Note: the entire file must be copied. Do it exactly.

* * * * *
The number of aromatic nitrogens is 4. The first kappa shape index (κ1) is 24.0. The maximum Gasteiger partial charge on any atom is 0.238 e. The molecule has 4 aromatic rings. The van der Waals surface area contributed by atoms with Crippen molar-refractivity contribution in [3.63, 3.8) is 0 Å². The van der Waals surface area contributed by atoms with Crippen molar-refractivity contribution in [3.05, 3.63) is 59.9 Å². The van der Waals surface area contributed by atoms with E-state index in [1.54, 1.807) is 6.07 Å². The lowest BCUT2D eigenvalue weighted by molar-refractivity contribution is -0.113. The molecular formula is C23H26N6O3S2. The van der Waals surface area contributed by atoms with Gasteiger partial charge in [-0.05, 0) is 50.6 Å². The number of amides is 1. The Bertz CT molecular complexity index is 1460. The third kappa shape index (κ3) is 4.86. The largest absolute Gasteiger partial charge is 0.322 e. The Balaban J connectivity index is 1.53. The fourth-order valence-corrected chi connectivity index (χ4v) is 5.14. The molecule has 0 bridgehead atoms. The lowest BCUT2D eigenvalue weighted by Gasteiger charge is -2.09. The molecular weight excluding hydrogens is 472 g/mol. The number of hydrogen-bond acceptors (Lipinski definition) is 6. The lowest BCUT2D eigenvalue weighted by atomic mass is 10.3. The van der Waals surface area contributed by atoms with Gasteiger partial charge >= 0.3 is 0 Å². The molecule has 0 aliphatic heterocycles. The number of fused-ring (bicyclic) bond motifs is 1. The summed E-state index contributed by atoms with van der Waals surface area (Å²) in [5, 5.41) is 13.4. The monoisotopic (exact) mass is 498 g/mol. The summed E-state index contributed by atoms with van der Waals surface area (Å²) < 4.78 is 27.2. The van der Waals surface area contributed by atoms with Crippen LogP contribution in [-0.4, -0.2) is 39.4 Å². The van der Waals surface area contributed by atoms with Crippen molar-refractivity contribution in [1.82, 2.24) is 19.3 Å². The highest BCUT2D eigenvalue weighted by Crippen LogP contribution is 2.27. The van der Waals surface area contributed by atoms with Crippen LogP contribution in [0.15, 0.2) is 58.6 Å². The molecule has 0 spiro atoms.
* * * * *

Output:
The number of aromatic nitrogens is 4. The first kappa shape index (κ1) is 24.0. The maximum Gasteiger partial charge on any atom is 0.238 e. The molecule has 4 aromatic rings. The van der Waals surface area contributed by atoms with Crippen molar-refractivity contribution in [3.63, 3.8) is 0 Å². The van der Waals surface area contributed by atoms with Crippen molar-refractivity contribution in [3.05, 3.63) is 59.9 Å². The van der Waals surface area contributed by atoms with E-state index in [1.54, 1.807) is 6.07 Å². The lowest BCUT2D eigenvalue weighted by molar-refractivity contribution is -0.113. The molecular formula is C23H26N6O3S2. The van der Waals surface area contributed by atoms with Gasteiger partial charge in [-0.05, 0) is 50.6 Å². The number of amides is 1. The Bertz CT molecular complexity index is 1460. The third kappa shape index (κ3) is 4.86. The largest absolute Gasteiger partial charge is 0.322 e. The Balaban J connectivity index is 1.53. The fourth-order valence-corrected chi connectivity index (χ4v) is 5.14. The molecule has 0 bridgehead atoms. The lowest BCUT2D eigenvalue weighted by Gasteiger charge is -2.09. The molecular weight excluding hydrogens is 472 g/mol. The number of hydrogen-bond acceptors (Lipinski definition) is 6. The lowest BCUT2D eigenvalue weighted by atomic mass is 10.3. The van der Waals surface area contributed by atoms with Gasteiger partial charge >= 0.3 is 0 Å². The molecule has 0 aliphatic heterocycles. The number of fused-ring (bicyclic) bond motifs is 1. The summed E-state index contributed by atoms with van der Waals surface area (Å²) in [5, 5.41) is 13.4. The monoisotopic (exact) mass is 498 g/mol. The summed E-state index contributed by atoms with van der Waals surface area (Å²) < 4.78 is 27.2. The van der Waals surface area contributed by atoms with Crippen LogP contribution in [-0.4, -0.2) is 39.4 Å². The van der Waals surface area contributed by atoms with Crippen molar-refractivity contribution in [1.82, 2.24) is 19.3 Å². The highest BCUT2D eigenvalue weighted by Crippen LogP contribution is 2.27. The van der Waals surface area contributed by atoms with Crippen LogP contribution in [0.15, 0.2) is 58.6 Å². The molecule has 0 spiro atoms.